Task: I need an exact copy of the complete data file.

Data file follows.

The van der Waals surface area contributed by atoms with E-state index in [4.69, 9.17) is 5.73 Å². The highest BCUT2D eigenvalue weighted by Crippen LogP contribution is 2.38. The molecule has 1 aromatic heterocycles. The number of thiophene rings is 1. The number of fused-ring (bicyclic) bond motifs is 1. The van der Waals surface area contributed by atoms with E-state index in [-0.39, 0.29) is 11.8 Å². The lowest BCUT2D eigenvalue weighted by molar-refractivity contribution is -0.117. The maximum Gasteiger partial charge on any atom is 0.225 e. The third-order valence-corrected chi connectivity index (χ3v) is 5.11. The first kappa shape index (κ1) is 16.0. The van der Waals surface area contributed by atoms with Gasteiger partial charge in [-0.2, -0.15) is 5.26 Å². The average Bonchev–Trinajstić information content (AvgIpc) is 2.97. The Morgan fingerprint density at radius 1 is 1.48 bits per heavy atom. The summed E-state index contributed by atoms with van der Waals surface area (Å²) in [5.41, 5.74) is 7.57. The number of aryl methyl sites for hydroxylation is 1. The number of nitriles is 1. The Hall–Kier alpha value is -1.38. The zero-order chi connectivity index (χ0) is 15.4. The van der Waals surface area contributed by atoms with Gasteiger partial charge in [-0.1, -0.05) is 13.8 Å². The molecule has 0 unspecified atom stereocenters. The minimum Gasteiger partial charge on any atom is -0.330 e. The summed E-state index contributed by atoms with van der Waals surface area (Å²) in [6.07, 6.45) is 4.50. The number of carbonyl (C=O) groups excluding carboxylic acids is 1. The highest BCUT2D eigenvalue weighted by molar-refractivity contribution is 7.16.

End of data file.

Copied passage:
The van der Waals surface area contributed by atoms with E-state index in [4.69, 9.17) is 5.73 Å². The highest BCUT2D eigenvalue weighted by Crippen LogP contribution is 2.38. The molecule has 1 aromatic heterocycles. The number of thiophene rings is 1. The number of fused-ring (bicyclic) bond motifs is 1. The van der Waals surface area contributed by atoms with E-state index in [-0.39, 0.29) is 11.8 Å². The lowest BCUT2D eigenvalue weighted by molar-refractivity contribution is -0.117. The maximum Gasteiger partial charge on any atom is 0.225 e. The third-order valence-corrected chi connectivity index (χ3v) is 5.11. The first kappa shape index (κ1) is 16.0. The van der Waals surface area contributed by atoms with Gasteiger partial charge in [-0.2, -0.15) is 5.26 Å². The average Bonchev–Trinajstić information content (AvgIpc) is 2.97. The Morgan fingerprint density at radius 1 is 1.48 bits per heavy atom. The summed E-state index contributed by atoms with van der Waals surface area (Å²) in [5.41, 5.74) is 7.57. The number of aryl methyl sites for hydroxylation is 1. The number of nitriles is 1. The Hall–Kier alpha value is -1.38. The zero-order chi connectivity index (χ0) is 15.4. The van der Waals surface area contributed by atoms with Gasteiger partial charge in [-0.1, -0.05) is 13.8 Å². The molecule has 0 unspecified atom stereocenters. The minimum Gasteiger partial charge on any atom is -0.330 e. The summed E-state index contributed by atoms with van der Waals surface area (Å²) in [6.07, 6.45) is 4.50. The number of carbonyl (C=O) groups excluding carboxylic acids is 1. The highest BCUT2D eigenvalue weighted by molar-refractivity contribution is 7.16.